Photo: Pablo Rogat/Shutterstock

9 Things That Happen to You When You Move to Chile

by Meaghan Beatley Feb 6, 2015

1. You’ll erect altars to the palta (avocado) gods and depending on your religion of choice, find yourself lighting votives/softly chanting/depluming pigeons in honor of the person who first thought of spreading it on hot dogs (completos) and various burgers (churrascos). Home-grown and delicious, Chilean avocados are so prized they have their own Facebook fan page (seriously: look it up.) Seized by palta frenzy, you may find yourself tempted to start complementing unorthodox choices — chocolate, Reese’s, socks — with this sweet, green substance. Tread carefully.

2. Bread will slowly but surely begin replacing all other food groups until your personal food pyramid is an amalgamation of marraquetas, hallullas, and cotizas. Typically consumed for breakfast along with avocado (see #1), as well as a faithful lunch, dinner, and once (the equivalent of the Brits’ elevenses) companion, its encroaching presence in your life will eventually manifest itself on your expanding midsection.

3. The sight of a mounted police officer galloping toward you at a major intersection won’t scare the living daylights out of you. Though it may initially conjure up images of ringwraiths charging Frodo, in time you will become so accustomed to these towering law enforcers that when one night, as you attempt to hail a cab, one sidles up to you — purportedly to ensure your safety — and proceeds to ask you for your number, you’ll respond by merely rolling your eyes, and exchanging a complicit glance with its steed. See #4.

4. As a woman, you’ll master your ‘resting bitch face’ when out and about — any other expression being a clear invitation to elope and/or fornicate with male passersby.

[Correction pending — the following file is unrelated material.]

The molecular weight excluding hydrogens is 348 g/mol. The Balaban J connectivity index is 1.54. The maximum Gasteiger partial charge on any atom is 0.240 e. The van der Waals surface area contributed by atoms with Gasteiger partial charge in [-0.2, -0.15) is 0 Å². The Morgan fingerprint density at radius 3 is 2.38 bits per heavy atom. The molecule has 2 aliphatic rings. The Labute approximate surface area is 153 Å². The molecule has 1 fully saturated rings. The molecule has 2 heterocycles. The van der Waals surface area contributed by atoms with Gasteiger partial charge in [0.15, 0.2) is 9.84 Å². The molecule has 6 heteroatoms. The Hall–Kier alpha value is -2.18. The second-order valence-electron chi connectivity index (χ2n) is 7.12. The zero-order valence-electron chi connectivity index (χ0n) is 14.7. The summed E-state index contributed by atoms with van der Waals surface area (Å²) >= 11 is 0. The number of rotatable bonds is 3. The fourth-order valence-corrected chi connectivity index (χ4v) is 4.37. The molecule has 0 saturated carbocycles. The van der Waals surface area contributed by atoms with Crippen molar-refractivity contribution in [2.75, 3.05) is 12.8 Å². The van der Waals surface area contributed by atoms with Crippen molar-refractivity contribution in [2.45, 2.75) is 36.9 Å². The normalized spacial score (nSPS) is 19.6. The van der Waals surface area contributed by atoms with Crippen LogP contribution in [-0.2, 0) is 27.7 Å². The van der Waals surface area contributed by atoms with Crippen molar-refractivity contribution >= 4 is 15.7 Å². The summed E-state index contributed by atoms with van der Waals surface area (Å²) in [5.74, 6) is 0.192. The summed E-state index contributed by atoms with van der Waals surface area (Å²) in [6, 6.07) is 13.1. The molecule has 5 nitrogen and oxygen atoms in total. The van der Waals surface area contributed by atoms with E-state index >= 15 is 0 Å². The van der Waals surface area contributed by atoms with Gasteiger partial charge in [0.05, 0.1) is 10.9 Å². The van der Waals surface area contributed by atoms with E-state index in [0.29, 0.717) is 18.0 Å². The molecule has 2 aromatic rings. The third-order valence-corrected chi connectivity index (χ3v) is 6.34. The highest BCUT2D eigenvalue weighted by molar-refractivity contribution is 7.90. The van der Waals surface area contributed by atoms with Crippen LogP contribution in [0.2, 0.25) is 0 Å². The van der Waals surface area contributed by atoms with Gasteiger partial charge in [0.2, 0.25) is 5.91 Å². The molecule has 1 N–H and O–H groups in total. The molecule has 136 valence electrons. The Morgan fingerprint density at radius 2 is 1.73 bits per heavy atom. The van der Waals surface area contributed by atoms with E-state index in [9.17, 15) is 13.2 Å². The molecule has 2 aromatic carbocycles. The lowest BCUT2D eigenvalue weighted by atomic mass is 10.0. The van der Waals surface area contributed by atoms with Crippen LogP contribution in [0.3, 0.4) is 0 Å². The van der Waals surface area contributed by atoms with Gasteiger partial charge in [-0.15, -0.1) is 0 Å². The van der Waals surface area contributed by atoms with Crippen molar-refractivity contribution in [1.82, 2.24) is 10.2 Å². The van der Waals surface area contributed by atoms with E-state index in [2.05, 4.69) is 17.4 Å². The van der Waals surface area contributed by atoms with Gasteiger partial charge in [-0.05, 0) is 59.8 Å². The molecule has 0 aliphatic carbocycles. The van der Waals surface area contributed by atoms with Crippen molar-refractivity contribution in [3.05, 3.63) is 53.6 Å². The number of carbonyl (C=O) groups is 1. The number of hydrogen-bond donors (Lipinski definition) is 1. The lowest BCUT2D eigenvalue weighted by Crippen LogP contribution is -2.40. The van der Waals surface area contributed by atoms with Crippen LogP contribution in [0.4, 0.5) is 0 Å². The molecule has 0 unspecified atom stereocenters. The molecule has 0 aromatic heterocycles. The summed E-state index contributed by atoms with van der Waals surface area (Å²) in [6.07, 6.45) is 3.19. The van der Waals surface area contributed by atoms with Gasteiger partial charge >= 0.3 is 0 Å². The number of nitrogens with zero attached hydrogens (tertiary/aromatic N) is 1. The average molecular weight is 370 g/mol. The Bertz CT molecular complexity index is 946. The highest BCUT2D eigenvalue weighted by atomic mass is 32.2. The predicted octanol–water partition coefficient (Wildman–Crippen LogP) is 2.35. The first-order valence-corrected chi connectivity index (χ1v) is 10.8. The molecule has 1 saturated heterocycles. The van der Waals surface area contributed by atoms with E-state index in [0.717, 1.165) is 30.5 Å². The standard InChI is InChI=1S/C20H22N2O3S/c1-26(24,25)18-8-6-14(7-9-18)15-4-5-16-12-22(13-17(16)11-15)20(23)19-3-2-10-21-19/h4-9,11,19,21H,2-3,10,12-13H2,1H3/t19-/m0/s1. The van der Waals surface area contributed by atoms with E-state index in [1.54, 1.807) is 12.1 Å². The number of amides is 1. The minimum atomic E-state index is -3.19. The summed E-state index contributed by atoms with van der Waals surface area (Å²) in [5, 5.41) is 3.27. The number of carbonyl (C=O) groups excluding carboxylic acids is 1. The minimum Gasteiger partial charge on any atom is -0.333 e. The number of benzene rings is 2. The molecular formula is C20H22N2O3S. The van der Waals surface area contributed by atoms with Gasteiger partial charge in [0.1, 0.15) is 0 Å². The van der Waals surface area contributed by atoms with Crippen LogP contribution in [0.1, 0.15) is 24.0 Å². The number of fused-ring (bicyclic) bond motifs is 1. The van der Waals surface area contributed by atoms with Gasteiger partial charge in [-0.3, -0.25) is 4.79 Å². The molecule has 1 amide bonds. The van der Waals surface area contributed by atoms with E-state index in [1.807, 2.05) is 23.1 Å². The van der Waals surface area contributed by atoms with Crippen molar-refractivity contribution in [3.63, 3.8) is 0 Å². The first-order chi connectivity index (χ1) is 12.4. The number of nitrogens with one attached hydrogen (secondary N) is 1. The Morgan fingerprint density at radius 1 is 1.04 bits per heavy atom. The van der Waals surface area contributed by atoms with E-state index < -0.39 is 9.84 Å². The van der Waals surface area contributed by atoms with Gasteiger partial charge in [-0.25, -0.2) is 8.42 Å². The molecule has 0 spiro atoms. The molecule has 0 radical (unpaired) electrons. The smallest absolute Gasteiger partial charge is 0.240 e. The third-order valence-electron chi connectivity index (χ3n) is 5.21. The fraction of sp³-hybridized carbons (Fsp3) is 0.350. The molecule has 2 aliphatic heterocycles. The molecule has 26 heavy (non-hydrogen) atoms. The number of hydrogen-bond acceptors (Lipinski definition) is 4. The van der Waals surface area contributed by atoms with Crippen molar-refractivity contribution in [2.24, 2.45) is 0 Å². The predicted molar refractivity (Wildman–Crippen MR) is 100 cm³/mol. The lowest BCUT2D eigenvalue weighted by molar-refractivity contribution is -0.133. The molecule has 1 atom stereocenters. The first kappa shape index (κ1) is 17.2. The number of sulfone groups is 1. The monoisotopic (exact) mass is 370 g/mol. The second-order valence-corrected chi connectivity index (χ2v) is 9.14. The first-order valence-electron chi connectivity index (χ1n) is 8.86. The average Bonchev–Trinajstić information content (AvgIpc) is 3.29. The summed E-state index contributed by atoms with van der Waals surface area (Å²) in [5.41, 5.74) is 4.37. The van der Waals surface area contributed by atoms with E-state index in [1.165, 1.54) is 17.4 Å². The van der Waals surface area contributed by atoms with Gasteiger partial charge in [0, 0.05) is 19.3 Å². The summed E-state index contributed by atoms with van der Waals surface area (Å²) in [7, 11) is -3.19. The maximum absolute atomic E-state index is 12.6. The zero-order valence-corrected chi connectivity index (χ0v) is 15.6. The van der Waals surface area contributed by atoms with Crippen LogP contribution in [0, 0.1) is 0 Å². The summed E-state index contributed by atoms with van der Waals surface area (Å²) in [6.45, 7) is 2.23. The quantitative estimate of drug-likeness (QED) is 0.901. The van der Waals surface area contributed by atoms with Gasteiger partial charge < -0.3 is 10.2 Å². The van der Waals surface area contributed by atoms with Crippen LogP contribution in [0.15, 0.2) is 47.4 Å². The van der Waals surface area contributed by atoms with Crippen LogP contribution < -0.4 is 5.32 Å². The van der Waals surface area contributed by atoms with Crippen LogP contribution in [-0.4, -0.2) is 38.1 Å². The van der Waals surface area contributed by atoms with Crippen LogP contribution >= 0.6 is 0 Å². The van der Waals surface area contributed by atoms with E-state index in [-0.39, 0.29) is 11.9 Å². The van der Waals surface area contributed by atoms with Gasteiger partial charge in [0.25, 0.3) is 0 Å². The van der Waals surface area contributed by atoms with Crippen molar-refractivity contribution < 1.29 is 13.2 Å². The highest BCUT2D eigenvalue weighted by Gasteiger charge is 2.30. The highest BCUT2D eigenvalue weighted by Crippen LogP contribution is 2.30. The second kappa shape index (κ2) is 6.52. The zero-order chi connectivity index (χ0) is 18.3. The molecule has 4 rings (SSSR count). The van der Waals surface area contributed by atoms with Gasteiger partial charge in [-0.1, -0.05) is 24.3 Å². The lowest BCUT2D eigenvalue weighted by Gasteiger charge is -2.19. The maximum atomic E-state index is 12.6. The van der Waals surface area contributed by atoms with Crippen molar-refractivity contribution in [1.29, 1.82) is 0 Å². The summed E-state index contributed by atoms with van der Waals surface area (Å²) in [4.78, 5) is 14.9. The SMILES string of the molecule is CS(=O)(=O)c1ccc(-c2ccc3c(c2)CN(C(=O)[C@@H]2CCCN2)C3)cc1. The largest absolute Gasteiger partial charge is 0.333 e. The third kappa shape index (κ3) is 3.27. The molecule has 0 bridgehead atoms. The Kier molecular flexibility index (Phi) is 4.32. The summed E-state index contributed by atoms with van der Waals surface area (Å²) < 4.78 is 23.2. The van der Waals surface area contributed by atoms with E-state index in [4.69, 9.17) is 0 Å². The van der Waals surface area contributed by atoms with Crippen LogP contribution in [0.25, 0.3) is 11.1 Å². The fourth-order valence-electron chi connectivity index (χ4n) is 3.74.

5. No matter how despotic your education in proper Spanish pronunciation, you’ll abandon the academic rigor your accent betrayed and begin sounding like a Chilean trucker. Chileans are notorious for dropping d’s and s’s as well as dousing their speech with chilenismos, words and expressions exclusively used in Chile, and speaking at an incomprehensibly fast pace. As a non-Latino, be ready to become the laughing stock of other Spanish-speaking countries: basically, you’ll be the equivalent of a Swiss landing in the US and speaking English with a Bengali accent.

6. You’ll hold back tears the first few times you’re asked to cough up monetary values in the thousands for a simple beer or pack of hair scrunchies (thought they’d gone extinct after the 1990s? They died and went to the Southern Cone).

7. Thinking you’re going native, you’ll buy an alpaca wool sweater — the one with the llama soul train dancing across your chest — only to realize that none of the locals would be caught dead wearing one, you tourist. Nevertheless, it will become a staple of your winter wardrobe, your second skin essentially, as betrayed by your refusal to ever remove it and, accordingly, wash it.

8. You’ll convince yourself you’ve learned to handle terremotos, a deadly mix of pineapple ice cream and young fermented wine. This will never be true, as you’ll discover (again) when you find yourself blurrily debating whether the lunar landing took place in a Hollywood studio with random bar patrons.

9. After dreaming of the country’s fabled beaches, you’ll dive into its sparkling waters only to realize their sub-Arctic temperatures can only possibly accommodate beluga whales and other large maritime mammals (#2 may help you in that pursuit). Thankfully, there are always the Andes.

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